They have been analysed by the Petersen Institute for International Economics (PIIE) in Washington DC, who say that , if implemented,  they would ignite a trade war, because retaliatory tariffs would be imposed on US exports.

They say that, if elected, President Trump could implement these policies even without the approval of Congress.

PIEE have calculated which states within the US would lose most from the trade war a victorious President Trump might initiate. Washington State, home of Boeing, tops the list, with a loss of 5% of all jobs. Other big losers would include California, Connecticut, and Illinois.

But two “must win” states for Trump, Pennsylvania and Texas, also stand to lose more jobs than most, if his policies lead to a trade war.

Support for Donald Trump, and for his anti trade policies, derive from an instinct that many Americans have, that globalisation (the free movement of foods, services and money around the world) is reducing their personal job security, and rendering their skills redundant.

 In the 1990’s, when world trade was growing at 5% a year, and everyone’s income was rising, Americans were willing to put up with the disruption and uncertainty brought by the opening up of markets.

 Now, with the emergency caused by the banking crisis receding, and world trade growing at only 2%, more people are willing to take the risk of voting for a radical anti trade candidate, like Donald Trump.

A similar willingness to take big risks, to make a point, was evident in the 52% vote for Brexit in the UK.

Donald Trump’s policy of making the allies of the US pay more for their own defence also strikes a chord with many Americans. While he wants to “make America Great again”, Trump does not believe the US should pay, as much as it does at present, for other countries’ defence. This explains why some East European countries are pressing for the EU to take a bigger role in defence. Ireland, as an EU member, will have to take account of these trends.

Trump, who is spending a lot less on his campaign than Clinton is, is also tapping into a dissatisfaction among voters with the disproportionate role that money and fundraising play in US politics. From the moment he or she is elected, a new member of Congress must spent three times as much time, every day, on the phone, raising money for the next election, as  he or she does on legislative business or in meeting ordinary constituents.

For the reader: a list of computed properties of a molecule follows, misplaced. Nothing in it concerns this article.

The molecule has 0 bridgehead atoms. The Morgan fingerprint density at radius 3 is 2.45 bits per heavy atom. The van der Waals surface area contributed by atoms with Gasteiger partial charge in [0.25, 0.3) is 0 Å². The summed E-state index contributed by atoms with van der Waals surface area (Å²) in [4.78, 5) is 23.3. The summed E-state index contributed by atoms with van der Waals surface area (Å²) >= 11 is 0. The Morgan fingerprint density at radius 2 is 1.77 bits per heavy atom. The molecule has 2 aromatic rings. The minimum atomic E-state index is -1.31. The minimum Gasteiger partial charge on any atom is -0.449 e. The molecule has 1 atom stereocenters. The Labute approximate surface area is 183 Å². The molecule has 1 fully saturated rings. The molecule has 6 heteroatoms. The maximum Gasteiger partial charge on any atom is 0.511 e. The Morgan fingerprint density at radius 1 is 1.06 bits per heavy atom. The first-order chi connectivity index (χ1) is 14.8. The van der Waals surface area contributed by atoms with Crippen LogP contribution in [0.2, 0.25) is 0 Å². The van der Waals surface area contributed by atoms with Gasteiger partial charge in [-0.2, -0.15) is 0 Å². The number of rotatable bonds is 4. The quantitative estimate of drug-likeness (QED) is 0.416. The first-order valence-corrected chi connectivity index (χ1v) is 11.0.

All this explains why this is an angry election, on both sides of the divide.

EU SHOULD TAKE US TO INTERNATIONAL COURT IF SNOWDEN ALLEGATIONS ARE VALID.

The allegations, by Edward Snowden, that the United States National Security Agency(NSA), for which he worked, spied on diplomatic missions of the European Union in Washington and New York, and even on the building where EU Summits take place in Brussels, are very serious.
They require a deliberate and sustained response, not something exaggerated, or that will last only for a one day news cycle, and later expose contradictions in the EU positions.
The truth is that fundamental values are at stake here for the EU.

The founding idea of the EU was that relations in, and between, states should be governed by rules, rather than, as previously, by raw power. States, and individuals, should be equal before the law.
The Snowden allegations, if true, reveal a grave breach on international law by an agency of the United States government.

This is not something that can emoted about in the short term, and then later  brushed aside, with a worldly wise and jaded shrug, on the basis that ”everyone is at it.”

A CLEAR BREACH OF THREE ARTICLES OF VIENNA CONVENTION

The law on this matter is crystal clear. The Vienna Convention of 1961 codifies the rules under which diplomats and embassies do their work. But the rules themselves go back, in customary international law, to the 16th century.
The 1961 Vienna Convention has been ratified by the United States. Indeed the US relied successfully on that Convention in the International Court of Justice, when its own diplomats and Embassy were interfered with by Iran in 1979.

It is in the national interest of the United States to ensure that this Convention is respected, without question, and as a matter of routine, in order to ensure protection for its own missions abroad.
 The Vienna Convention says, in article 22,
 “the premises of a(diplomatic) mission shall be inviolable”. 
”A receiving state shall not enter them, except with the consent of the Head of Mission” 
“The receiving state is under a special duty to take all appropriate steps to protect the premises of the mission from any intrusion.”
Article 24 of the Convention says the “archives and documents of the mission shall be inviolable” and Article 27 extends similar protection to it correspondence. 
The Snowden/Der Spiegel allegations suggest that listening devices were placed in the EU Mission in Washington, without consent, which would be a blatant breach of Article 22. No such consent was given in my time in Washington.